The revelations were a great example for investigative journalism and for the important role that this type of journalism plays. The stories in the Guardian and the Washington Post revealed information that could hardly be more significant as it concerns the lives of people worldwide. However the events around the leak also showed us some of the more problematic media practices. Some newspapers quickly changed the focus from the message to the messenger and published derogatory articles on whistleblower Edward Snowden and journalist Glenn Greenwald, applying a classic strategy of diverting from the actual scandal by focusing on individuals, a strategy which had already worked well with Julian Assange and Bradley Manning. Or they just pretended that the story was all old hat and that we have nothing to worry about. This kind of reporting underlined wide-spread concerns with the media coverage of government wrongdoings, concerns that were shared by Edward Snowden himself: He declared he did not contact the New York Times for publishing the information because the NYT had postponed the publication of similar leaks back in 2003/04 for a year until after the US election.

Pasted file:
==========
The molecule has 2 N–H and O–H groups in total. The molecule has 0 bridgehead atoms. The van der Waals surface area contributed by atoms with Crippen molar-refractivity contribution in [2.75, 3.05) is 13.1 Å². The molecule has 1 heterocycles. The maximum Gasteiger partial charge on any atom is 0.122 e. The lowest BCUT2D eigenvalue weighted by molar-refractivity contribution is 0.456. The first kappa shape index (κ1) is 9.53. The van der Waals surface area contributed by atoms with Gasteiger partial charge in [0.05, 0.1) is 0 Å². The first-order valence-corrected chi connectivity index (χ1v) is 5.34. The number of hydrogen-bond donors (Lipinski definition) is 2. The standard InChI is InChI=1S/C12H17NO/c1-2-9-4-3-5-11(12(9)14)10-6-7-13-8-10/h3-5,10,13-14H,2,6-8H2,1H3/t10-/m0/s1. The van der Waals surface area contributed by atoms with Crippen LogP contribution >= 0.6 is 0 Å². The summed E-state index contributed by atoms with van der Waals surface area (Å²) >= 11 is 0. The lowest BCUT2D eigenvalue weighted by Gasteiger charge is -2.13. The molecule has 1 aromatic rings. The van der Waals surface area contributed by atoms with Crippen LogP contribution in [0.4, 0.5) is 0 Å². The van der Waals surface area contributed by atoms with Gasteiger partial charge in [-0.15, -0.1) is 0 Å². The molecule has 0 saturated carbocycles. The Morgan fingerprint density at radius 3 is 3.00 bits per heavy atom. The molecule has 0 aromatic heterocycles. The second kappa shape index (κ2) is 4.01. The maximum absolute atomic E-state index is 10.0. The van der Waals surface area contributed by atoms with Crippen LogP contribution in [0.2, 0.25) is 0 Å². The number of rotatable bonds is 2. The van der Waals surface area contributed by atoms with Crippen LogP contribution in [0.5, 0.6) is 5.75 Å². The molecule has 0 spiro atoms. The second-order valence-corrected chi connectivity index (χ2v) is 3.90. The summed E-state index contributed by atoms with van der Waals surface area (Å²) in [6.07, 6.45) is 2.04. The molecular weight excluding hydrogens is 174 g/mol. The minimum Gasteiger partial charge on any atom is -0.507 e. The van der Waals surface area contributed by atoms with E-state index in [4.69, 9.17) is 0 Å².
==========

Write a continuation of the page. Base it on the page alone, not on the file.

Finally, the PRISM revelations have demonstrated the importance of whistleblowers. As the trial against Bradley Manning is taking place in the US and Julian Assange continues to be held captive in the Embassy of Ecuador by the UK government, these leaks remind us that it often takes people like them to provide us with crucial knowledge about our daily activities, our governments, and our democracy.
PRISM was revealed a few days after Frank La Rue, the United Nations Special Rapporteur on Freedom of Expression and Opinion, delivered a landmark report on state surveillance and freedom of expression in which he highlighted that the right to privacy is an essential requirement for the realization of the right to freedom of expression. PRISM touches the core of our most fundamental rights and daily processes, and it affects the nature of our democracy. The revelations allow us to see and, hopefully, address these challenges.